“Gulfton is a neighborhood in transition,” says Aisha Siddiqui, founder of the nascent immigration non-profit Culture of Health — Advancing Together. CHAT itself is new to Houston, founded in 2015 to help immigrant and refugee communities overcome the challenges of settling in Houston through education, arts, advocacy, and healthcare.

Part of that work, Siddiqui explains, is the new Gulfton Story Trail Mural Project—a series of 12 murals highlighting ethnic and cultural diversity made possible with support from the city's Visit My Neighborhood pilot program. The mural trail forms a walkable (or drivable) loop meant to highlight what makes the neighborhood unique.

Gulfton is not thought of as a destination neighborhood—not yet, at least—but Siddiqui hopes to change that. The region saw unprecedented speculation-based growth in the ‘60s and ‘70s as Rust Belt workers moved to Houston to take advantage of the oil boom. It quickly became one of the largest concentrations of apartment complexes in the Houston area. When the boom went bust, many of those apartments sat vacant, until an influx of immigrants and refugees began to move in. According to the 2000 Census, it was the densest neighborhood in Houston. By 2005, more than 60 percent of Gulfton residents were immigrants, representing citizenship from 42 countries.

“Art is a component of CHAT, and we believe that the murals can change the community quicker than other services,” Siddiqui says. Her hope is that, like other public artworks throughout Houston, people will come to Gulfton for the photo ops, and maybe stay for lunch or explore the other things the neighborhood has to offer.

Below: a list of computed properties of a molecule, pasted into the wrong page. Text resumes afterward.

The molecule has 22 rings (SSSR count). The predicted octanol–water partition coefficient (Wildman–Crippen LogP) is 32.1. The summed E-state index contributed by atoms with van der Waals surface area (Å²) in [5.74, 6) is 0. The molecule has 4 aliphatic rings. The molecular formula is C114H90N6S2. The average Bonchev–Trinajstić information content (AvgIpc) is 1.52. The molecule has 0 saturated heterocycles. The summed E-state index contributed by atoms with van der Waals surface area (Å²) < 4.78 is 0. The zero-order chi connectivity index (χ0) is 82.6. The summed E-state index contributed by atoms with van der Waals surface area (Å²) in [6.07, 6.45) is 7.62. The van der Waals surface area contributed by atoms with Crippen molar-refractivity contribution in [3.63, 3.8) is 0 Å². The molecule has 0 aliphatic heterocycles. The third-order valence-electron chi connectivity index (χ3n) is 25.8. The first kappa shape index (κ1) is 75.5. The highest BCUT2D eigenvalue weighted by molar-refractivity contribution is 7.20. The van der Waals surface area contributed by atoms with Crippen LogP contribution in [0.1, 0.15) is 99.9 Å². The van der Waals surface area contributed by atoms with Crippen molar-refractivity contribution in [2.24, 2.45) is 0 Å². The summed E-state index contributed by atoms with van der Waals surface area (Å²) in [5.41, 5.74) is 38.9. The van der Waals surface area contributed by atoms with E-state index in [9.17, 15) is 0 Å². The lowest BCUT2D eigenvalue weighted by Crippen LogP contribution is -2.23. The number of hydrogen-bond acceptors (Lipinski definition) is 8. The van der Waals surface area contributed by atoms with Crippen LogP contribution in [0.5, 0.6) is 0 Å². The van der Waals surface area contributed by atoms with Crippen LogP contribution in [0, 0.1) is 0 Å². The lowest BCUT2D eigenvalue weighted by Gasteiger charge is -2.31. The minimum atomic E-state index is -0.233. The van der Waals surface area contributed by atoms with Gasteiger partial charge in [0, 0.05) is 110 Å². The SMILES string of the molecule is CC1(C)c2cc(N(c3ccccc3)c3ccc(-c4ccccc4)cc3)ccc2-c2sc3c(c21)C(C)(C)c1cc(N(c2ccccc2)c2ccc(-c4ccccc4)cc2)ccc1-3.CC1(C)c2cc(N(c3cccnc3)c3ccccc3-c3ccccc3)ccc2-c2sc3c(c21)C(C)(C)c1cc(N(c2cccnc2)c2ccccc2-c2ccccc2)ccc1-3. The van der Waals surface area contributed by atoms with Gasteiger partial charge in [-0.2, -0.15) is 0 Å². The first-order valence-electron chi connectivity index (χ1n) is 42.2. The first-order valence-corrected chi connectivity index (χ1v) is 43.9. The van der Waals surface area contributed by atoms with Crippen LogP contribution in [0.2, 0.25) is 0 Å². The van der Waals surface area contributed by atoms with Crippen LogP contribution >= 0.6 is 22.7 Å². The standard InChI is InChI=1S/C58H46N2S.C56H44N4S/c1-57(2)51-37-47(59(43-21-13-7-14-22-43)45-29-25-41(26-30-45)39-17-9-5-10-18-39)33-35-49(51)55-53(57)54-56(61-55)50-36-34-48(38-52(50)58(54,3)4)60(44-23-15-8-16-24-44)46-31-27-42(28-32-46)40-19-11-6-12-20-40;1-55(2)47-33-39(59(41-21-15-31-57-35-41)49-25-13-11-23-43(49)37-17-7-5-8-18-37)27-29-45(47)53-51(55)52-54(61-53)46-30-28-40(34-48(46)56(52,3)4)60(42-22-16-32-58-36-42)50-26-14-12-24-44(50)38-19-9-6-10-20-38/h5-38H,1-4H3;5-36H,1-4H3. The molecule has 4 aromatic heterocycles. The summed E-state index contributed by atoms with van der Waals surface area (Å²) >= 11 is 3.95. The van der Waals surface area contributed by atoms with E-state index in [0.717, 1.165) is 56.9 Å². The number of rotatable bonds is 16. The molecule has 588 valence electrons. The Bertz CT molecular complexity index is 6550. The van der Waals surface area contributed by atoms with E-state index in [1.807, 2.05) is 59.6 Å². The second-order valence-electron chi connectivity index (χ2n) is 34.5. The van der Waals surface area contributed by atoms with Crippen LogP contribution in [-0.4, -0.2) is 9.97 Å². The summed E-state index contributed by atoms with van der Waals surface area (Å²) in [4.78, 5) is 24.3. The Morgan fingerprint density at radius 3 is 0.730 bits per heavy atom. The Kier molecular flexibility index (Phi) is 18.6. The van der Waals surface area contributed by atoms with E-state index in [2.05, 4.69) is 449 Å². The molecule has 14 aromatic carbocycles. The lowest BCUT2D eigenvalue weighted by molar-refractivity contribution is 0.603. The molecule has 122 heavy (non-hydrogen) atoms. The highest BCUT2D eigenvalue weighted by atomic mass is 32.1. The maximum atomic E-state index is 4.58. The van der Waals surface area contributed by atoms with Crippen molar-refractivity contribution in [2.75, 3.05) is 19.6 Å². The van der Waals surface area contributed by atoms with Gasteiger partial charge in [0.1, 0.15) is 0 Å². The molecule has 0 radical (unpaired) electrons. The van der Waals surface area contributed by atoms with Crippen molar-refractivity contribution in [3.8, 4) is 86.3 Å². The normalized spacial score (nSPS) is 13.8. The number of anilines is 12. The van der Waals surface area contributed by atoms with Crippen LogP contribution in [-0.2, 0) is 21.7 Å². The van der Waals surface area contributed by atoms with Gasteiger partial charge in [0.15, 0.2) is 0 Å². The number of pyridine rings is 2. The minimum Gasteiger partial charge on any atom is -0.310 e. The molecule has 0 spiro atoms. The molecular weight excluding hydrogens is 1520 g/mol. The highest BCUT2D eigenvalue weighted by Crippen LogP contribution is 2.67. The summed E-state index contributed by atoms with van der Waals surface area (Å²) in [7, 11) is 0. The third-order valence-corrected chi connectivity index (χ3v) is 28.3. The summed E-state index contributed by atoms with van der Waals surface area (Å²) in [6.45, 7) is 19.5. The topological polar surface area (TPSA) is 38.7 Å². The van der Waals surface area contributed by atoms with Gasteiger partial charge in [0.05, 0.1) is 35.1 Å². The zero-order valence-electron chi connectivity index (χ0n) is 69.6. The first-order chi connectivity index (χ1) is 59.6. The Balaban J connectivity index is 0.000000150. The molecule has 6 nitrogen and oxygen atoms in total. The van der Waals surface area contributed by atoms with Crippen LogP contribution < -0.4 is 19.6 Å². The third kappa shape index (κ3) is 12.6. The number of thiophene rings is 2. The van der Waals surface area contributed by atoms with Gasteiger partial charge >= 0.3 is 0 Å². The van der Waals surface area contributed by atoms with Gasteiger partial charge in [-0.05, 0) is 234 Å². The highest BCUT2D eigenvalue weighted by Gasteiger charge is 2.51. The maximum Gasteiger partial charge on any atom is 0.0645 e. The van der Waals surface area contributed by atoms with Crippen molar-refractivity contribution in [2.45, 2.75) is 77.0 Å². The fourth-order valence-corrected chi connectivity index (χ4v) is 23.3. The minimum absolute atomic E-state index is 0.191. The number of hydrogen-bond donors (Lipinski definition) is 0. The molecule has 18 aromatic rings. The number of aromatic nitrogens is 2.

The murals also create a sense of ownership and civic pride in the area, Siddiqui says.

“The community is loving it,” she says. “People keep sending us pictures.”

The artists have been changed, too. Initially, CHAT put out a call for mural proposals, and every artist commissioned ended up having some connection to Houston’s immigrant community. Vivienne Dang's mural, Pillars of Strength and Support, stands outside Jane Long Academy and features students with pink and purple skin holding beakers and test tubes that represent the possibility of their future. “I think diversity is looking past our skin color and ethnicity and showcasing our experiences instead,” she says.

For the students at Jane Long Academy, who might not normally have access to museums or galleries, Dang's visit was revelatory. Even though she’s finished the mural, she still gets recognized by students from the school as she walks through the apartment complex where the CHAT offices are located.

"Art is like a universal language, and the art has come to them," Siddiqui says. “We want people to think My community is beautiful. I don’t have to go elsewhere. When the community takes ownership, that’s success.”

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